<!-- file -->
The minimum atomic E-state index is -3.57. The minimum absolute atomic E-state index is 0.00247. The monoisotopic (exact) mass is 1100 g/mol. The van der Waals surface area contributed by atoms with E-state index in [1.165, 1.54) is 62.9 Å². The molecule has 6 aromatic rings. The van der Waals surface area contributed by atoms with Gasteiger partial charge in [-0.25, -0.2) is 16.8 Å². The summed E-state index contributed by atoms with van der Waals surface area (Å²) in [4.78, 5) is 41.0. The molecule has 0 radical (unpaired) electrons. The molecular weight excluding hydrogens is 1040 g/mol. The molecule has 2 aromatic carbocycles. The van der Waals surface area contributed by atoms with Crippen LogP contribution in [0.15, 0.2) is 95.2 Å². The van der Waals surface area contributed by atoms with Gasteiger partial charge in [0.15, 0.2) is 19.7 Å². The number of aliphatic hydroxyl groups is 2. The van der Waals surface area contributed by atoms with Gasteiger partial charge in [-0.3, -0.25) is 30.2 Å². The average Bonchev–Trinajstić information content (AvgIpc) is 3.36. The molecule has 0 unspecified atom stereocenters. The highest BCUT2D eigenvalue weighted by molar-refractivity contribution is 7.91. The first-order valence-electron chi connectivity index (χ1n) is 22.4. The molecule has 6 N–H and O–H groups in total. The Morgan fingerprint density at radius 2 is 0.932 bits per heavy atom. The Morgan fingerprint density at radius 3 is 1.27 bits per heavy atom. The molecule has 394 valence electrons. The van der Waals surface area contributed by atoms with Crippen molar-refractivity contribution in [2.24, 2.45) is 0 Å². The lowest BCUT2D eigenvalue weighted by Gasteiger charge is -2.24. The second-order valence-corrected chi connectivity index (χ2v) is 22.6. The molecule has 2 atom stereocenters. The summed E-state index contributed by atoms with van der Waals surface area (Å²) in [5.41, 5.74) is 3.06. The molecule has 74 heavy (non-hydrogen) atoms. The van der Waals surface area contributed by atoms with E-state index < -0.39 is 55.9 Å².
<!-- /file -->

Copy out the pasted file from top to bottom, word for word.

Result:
The minimum atomic E-state index is -3.57. The minimum absolute atomic E-state index is 0.00247. The monoisotopic (exact) mass is 1100 g/mol. The van der Waals surface area contributed by atoms with E-state index in [1.165, 1.54) is 62.9 Å². The molecule has 6 aromatic rings. The van der Waals surface area contributed by atoms with Gasteiger partial charge in [-0.25, -0.2) is 16.8 Å². The summed E-state index contributed by atoms with van der Waals surface area (Å²) in [4.78, 5) is 41.0. The molecule has 0 radical (unpaired) electrons. The molecular weight excluding hydrogens is 1040 g/mol. The molecule has 2 aromatic carbocycles. The van der Waals surface area contributed by atoms with Crippen LogP contribution in [0.15, 0.2) is 95.2 Å². The van der Waals surface area contributed by atoms with Gasteiger partial charge in [0.15, 0.2) is 19.7 Å². The number of aliphatic hydroxyl groups is 2. The van der Waals surface area contributed by atoms with Gasteiger partial charge in [-0.3, -0.25) is 30.2 Å². The average Bonchev–Trinajstić information content (AvgIpc) is 3.36. The molecule has 0 unspecified atom stereocenters. The highest BCUT2D eigenvalue weighted by molar-refractivity contribution is 7.91. The first-order valence-electron chi connectivity index (χ1n) is 22.4. The molecule has 6 N–H and O–H groups in total. The Morgan fingerprint density at radius 2 is 0.932 bits per heavy atom. The Morgan fingerprint density at radius 3 is 1.27 bits per heavy atom. The molecule has 394 valence electrons. The van der Waals surface area contributed by atoms with Crippen molar-refractivity contribution in [2.24, 2.45) is 0 Å². The lowest BCUT2D eigenvalue weighted by Gasteiger charge is -2.24. The second-order valence-corrected chi connectivity index (χ2v) is 22.6. The molecule has 2 atom stereocenters. The summed E-state index contributed by atoms with van der Waals surface area (Å²) in [5.41, 5.74) is 3.06. The molecule has 74 heavy (non-hydrogen) atoms. The van der Waals surface area contributed by atoms with E-state index < -0.39 is 55.9 Å².